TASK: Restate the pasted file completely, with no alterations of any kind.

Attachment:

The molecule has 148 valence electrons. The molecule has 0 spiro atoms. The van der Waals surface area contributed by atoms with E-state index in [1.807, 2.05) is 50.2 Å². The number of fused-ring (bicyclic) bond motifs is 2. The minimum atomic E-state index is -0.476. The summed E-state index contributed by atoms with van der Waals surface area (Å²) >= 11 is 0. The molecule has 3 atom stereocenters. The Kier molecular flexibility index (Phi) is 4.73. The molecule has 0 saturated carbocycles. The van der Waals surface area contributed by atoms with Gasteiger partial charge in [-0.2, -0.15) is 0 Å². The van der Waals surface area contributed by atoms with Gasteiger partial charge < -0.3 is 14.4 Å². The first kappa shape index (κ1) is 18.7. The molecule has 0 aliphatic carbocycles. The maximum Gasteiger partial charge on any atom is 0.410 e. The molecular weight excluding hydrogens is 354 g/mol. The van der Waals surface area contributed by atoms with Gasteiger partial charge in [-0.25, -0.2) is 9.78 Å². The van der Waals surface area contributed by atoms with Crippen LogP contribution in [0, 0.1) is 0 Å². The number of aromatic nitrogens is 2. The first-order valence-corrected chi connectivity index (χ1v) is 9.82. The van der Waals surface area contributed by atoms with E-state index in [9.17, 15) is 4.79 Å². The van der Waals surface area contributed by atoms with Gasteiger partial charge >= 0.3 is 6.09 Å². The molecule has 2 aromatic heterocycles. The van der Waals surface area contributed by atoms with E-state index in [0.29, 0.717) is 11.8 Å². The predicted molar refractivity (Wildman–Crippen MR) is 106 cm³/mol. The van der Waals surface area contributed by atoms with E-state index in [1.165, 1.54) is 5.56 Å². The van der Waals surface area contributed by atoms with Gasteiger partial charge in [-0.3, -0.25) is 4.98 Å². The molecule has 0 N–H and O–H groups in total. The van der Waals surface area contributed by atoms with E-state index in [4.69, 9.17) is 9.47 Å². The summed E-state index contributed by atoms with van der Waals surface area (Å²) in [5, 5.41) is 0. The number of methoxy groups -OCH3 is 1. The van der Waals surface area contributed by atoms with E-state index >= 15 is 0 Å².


The molecule has 148 valence electrons. The molecule has 0 spiro atoms. The van der Waals surface area contributed by atoms with E-state index in [1.807, 2.05) is 50.2 Å². The number of fused-ring (bicyclic) bond motifs is 2. The minimum atomic E-state index is -0.476. The summed E-state index contributed by atoms with van der Waals surface area (Å²) >= 11 is 0. The molecule has 3 atom stereocenters. The Kier molecular flexibility index (Phi) is 4.73. The molecule has 0 saturated carbocycles. The van der Waals surface area contributed by atoms with Gasteiger partial charge in [-0.2, -0.15) is 0 Å². The van der Waals surface area contributed by atoms with Gasteiger partial charge < -0.3 is 14.4 Å². The first kappa shape index (κ1) is 18.7. The molecule has 0 aliphatic carbocycles. The maximum Gasteiger partial charge on any atom is 0.410 e. The molecular weight excluding hydrogens is 354 g/mol. The van der Waals surface area contributed by atoms with Gasteiger partial charge in [-0.25, -0.2) is 9.78 Å². The van der Waals surface area contributed by atoms with Crippen LogP contribution in [0, 0.1) is 0 Å². The number of aromatic nitrogens is 2. The first-order valence-corrected chi connectivity index (χ1v) is 9.82. The van der Waals surface area contributed by atoms with E-state index in [9.17, 15) is 4.79 Å². The van der Waals surface area contributed by atoms with Gasteiger partial charge >= 0.3 is 6.09 Å². The molecule has 2 aromatic heterocycles. The van der Waals surface area contributed by atoms with E-state index in [0.29, 0.717) is 11.8 Å². The predicted molar refractivity (Wildman–Crippen MR) is 106 cm³/mol. The van der Waals surface area contributed by atoms with E-state index in [1.165, 1.54) is 5.56 Å². The van der Waals surface area contributed by atoms with Gasteiger partial charge in [-0.3, -0.25) is 4.98 Å². The molecule has 0 N–H and O–H groups in total. The van der Waals surface area contributed by atoms with E-state index in [4.69, 9.17) is 9.47 Å². The summed E-state index contributed by atoms with van der Waals surface area (Å²) in [5, 5.41) is 0. The number of methoxy groups -OCH3 is 1. The van der Waals surface area contributed by atoms with E-state index >= 15 is 0 Å².